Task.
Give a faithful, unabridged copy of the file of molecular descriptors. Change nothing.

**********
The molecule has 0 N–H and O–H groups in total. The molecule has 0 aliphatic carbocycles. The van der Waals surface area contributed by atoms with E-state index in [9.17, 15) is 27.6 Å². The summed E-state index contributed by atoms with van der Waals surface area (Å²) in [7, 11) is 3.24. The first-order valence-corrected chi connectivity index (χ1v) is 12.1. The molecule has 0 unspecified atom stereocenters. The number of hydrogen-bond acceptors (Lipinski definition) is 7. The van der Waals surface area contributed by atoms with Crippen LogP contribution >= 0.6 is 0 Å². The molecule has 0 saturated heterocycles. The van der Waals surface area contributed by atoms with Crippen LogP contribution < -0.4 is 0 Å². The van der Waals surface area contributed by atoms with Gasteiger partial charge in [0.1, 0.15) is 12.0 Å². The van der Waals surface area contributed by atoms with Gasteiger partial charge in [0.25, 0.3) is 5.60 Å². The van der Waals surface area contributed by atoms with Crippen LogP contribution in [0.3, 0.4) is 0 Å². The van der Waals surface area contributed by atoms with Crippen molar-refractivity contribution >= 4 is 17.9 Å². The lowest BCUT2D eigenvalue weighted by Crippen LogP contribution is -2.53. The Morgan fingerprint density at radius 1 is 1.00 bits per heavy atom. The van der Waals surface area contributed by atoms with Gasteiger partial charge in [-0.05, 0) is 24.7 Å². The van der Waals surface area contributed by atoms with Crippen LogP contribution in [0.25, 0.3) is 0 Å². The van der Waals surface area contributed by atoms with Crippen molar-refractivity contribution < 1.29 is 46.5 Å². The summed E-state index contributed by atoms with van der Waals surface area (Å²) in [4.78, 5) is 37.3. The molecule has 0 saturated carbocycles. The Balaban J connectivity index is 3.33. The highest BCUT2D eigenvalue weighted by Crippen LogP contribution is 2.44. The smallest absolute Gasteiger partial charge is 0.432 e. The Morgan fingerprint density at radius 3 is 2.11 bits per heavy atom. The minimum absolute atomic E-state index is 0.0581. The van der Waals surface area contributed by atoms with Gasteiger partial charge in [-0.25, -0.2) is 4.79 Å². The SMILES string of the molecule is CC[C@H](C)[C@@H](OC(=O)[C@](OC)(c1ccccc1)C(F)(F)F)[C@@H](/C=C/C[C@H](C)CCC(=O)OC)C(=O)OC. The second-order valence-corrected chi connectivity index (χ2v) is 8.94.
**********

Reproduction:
The molecule has 0 N–H and O–H groups in total. The molecule has 0 aliphatic carbocycles. The van der Waals surface area contributed by atoms with E-state index in [9.17, 15) is 27.6 Å². The summed E-state index contributed by atoms with van der Waals surface area (Å²) in [7, 11) is 3.24. The first-order valence-corrected chi connectivity index (χ1v) is 12.1. The molecule has 0 unspecified atom stereocenters. The number of hydrogen-bond acceptors (Lipinski definition) is 7. The van der Waals surface area contributed by atoms with Crippen LogP contribution >= 0.6 is 0 Å². The molecule has 0 saturated heterocycles. The van der Waals surface area contributed by atoms with Crippen LogP contribution < -0.4 is 0 Å². The van der Waals surface area contributed by atoms with Gasteiger partial charge in [0.1, 0.15) is 12.0 Å². The van der Waals surface area contributed by atoms with Gasteiger partial charge in [0.25, 0.3) is 5.60 Å². The van der Waals surface area contributed by atoms with Crippen LogP contribution in [0.3, 0.4) is 0 Å². The van der Waals surface area contributed by atoms with Crippen molar-refractivity contribution >= 4 is 17.9 Å². The lowest BCUT2D eigenvalue weighted by Crippen LogP contribution is -2.53. The Morgan fingerprint density at radius 1 is 1.00 bits per heavy atom. The van der Waals surface area contributed by atoms with Gasteiger partial charge in [-0.05, 0) is 24.7 Å². The van der Waals surface area contributed by atoms with Crippen LogP contribution in [0.25, 0.3) is 0 Å². The van der Waals surface area contributed by atoms with Crippen molar-refractivity contribution < 1.29 is 46.5 Å². The summed E-state index contributed by atoms with van der Waals surface area (Å²) in [4.78, 5) is 37.3. The molecule has 0 saturated carbocycles. The Balaban J connectivity index is 3.33. The highest BCUT2D eigenvalue weighted by Crippen LogP contribution is 2.44. The smallest absolute Gasteiger partial charge is 0.432 e. The Morgan fingerprint density at radius 3 is 2.11 bits per heavy atom. The minimum absolute atomic E-state index is 0.0581. The van der Waals surface area contributed by atoms with Gasteiger partial charge in [-0.25, -0.2) is 4.79 Å². The SMILES string of the molecule is CC[C@H](C)[C@@H](OC(=O)[C@](OC)(c1ccccc1)C(F)(F)F)[C@@H](/C=C/C[C@H](C)CCC(=O)OC)C(=O)OC. The second-order valence-corrected chi connectivity index (χ2v) is 8.94.